Monday: This time Adam took us outside--to the Loyalist Cemetery (between George and Brunswick Sts., with Carleton St. stopping at the south end of the cemetery and picking up again at the north end). I couldn't resist taking off my sandals (a pair of Tevas that have probably been through everything except snow), having worn them since about eight (seven EDT) that morning.
As that night was the Met Opera's Opening Night (the Met premiere of Anna Bolena, with Anna Netrebko in the title role and Marco Armiliato conducting a certain favourite orchestra), I listened to the last few minutes of the second--and final--act of the opera when I got home. For the first time in several years, the Met pretty much nailed the opening night performance (in '09, the director, producer, and the rest of the team were booed when they appeared onstage after the performance; and opera-philes are still iffy about Robert Lepage's production of the Ring Cycle). And that brings me to...
Tuesday: Drum-roll please: I ordered my ticket to the Met's Live in HD simulcast of Anna Bolena!!! I'd originally planned to order the ticket last weekend, but they weren't on sale at the time. Time to start counting down to October fifteenth (by the way, that performance is completely sold out at the opera house)! And this time I'm going with a friend who's a fellow Met fan (I went to the other simulcasts alone)!
I also calibrated my MacBook Pro's screen. This is the second time that I've done that, but it's the first time that I've done a really good, thorough job. The screen has more of a magenta tone to it now, but the blues are noticeably richer.
That day I decided that next weekend (this weekend) wouldn't be another non-weekend weekend, and I dug into my homework that afternoon.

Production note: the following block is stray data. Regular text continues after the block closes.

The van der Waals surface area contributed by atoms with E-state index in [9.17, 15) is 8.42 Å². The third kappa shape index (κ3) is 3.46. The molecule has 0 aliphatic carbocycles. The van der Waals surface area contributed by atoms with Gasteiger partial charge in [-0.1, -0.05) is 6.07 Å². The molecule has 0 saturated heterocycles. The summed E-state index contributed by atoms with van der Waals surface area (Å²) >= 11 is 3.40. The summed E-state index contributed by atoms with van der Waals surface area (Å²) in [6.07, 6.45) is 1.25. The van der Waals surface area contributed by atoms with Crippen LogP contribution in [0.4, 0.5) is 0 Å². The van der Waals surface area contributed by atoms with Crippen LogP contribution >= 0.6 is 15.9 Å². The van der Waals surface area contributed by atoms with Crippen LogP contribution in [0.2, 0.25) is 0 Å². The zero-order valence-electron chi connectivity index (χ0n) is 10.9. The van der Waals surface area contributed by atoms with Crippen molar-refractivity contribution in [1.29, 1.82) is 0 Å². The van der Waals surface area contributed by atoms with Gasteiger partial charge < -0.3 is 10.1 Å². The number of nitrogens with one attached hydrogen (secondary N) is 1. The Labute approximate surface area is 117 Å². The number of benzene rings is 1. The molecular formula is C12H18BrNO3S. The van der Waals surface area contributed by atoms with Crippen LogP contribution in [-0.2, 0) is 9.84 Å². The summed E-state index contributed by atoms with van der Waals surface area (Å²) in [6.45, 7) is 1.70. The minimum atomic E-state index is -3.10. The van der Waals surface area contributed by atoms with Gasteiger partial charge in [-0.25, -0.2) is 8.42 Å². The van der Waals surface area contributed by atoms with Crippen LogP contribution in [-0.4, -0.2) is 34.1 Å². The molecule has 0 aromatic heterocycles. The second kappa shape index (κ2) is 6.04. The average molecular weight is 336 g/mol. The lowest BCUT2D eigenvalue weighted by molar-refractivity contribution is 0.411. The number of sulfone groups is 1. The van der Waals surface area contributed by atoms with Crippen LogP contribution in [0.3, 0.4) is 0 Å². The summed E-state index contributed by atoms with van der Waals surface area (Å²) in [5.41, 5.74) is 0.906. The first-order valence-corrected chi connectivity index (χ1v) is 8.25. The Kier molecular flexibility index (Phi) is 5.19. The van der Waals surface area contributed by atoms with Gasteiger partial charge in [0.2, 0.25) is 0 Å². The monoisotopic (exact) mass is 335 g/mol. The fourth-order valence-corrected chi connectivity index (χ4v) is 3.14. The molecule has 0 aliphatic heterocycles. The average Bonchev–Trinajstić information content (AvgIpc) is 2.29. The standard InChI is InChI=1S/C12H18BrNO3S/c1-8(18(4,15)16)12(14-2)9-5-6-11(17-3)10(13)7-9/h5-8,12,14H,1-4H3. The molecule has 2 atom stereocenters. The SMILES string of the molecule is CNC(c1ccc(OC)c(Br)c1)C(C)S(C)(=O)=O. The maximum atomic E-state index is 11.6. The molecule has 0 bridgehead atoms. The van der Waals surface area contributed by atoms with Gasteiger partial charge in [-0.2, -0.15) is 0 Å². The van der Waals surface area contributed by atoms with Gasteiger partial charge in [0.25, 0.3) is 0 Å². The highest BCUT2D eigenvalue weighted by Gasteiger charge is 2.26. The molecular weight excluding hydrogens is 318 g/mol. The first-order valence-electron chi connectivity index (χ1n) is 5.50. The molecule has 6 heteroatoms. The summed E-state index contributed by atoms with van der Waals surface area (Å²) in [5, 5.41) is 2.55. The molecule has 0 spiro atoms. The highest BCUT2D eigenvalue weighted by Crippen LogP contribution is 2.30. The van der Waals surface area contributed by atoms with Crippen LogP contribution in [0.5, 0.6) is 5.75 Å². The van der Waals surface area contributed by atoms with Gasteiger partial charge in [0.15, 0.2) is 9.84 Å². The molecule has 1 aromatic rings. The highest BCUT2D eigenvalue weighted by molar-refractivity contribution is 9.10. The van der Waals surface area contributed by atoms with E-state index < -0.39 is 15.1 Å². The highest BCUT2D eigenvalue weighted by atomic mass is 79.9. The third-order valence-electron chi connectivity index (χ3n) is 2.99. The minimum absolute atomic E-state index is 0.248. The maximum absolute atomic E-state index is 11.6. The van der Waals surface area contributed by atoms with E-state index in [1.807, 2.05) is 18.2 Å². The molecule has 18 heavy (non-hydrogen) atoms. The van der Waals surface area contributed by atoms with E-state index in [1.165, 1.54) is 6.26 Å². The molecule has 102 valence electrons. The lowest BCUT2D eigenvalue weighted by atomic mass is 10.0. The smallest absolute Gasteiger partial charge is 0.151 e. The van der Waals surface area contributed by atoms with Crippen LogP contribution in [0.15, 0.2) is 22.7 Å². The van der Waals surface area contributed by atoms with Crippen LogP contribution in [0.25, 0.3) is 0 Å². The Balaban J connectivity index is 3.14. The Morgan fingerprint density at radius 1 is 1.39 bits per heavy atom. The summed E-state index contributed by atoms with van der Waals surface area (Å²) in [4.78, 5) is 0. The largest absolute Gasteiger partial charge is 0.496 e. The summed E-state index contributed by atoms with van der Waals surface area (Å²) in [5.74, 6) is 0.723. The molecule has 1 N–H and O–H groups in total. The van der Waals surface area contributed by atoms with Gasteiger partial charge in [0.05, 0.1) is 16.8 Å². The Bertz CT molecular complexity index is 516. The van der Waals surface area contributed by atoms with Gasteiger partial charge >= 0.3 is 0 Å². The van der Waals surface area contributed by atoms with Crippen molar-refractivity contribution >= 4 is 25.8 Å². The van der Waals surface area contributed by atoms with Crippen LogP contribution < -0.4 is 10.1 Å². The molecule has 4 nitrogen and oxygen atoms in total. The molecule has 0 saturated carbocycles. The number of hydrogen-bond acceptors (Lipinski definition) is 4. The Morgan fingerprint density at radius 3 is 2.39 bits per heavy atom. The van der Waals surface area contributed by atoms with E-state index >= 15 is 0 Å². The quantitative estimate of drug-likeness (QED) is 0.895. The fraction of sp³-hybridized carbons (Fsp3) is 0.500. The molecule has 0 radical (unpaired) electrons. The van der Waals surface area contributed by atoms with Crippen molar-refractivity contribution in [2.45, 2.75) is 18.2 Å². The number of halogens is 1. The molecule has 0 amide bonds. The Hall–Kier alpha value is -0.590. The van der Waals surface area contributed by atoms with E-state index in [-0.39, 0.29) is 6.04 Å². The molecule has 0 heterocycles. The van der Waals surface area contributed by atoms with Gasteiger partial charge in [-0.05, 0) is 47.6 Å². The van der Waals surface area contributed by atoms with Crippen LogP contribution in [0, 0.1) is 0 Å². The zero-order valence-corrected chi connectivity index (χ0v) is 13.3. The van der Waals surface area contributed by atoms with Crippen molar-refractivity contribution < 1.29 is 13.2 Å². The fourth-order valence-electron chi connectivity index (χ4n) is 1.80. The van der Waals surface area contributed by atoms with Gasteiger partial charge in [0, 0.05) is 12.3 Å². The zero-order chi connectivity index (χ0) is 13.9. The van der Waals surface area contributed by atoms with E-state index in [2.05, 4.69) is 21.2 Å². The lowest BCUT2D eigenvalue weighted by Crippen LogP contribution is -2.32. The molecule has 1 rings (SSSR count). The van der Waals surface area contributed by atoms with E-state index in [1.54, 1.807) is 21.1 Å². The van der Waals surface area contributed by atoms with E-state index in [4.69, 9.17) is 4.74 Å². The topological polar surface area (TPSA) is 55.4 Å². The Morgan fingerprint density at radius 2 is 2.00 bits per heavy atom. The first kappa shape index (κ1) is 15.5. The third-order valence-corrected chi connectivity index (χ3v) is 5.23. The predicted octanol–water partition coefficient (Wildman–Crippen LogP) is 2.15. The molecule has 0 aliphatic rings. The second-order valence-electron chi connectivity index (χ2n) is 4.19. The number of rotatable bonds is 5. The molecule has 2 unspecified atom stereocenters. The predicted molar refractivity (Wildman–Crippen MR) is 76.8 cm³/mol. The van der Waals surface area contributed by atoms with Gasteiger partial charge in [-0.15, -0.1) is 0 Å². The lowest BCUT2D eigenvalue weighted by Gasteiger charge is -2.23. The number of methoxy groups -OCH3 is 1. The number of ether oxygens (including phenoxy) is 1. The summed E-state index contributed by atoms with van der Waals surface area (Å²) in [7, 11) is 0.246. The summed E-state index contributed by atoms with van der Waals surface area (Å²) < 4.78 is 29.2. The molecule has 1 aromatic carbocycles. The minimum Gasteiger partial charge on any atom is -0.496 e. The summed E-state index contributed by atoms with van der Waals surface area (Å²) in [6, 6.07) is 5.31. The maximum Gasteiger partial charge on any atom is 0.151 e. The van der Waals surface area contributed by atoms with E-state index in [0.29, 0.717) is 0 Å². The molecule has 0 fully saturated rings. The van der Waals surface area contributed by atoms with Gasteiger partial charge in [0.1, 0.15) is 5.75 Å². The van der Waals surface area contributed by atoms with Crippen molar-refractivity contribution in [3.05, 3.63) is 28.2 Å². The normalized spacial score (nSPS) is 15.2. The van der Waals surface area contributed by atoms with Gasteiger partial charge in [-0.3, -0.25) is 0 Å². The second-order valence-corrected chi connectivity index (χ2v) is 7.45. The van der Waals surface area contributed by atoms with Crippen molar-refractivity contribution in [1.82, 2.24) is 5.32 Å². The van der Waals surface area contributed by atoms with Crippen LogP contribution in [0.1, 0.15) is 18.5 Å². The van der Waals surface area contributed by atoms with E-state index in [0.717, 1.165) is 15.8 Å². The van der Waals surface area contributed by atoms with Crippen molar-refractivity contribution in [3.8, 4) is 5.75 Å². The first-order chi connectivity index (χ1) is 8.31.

Bonus: I was well-rested for the first time since the Thursday before the non-weekend weekend (September twenty-second). And as a result, I felt like the happiest woman in Southside F'ton.
Wednesday: I started the day bright and early by rolling film before Photoshop class. I considered developing it, but realized that I didn't have enough time. So I stuck the canister (which is light-proof) in my locker, to be developed after lighting class.
Thursday: That afternoon I finally finished the reading for Output--as I believe I said before, one of the textbooks that Drew has us reading from, Fine Art Printing for Photographers, 2nd edition, is fond of long chapters. I've been reading each chapter all in one go, but I've found that that's a bit much for me, especially when I have a bunch of other assignments bouncing up and down and trying to get my attention: "pick me! I'm due on Thursday!," "pick me! I'm due on Monday!" So this week, I decided to split it up into at least two readings: half the chapter on Tuesday, the other half later in the week. Done.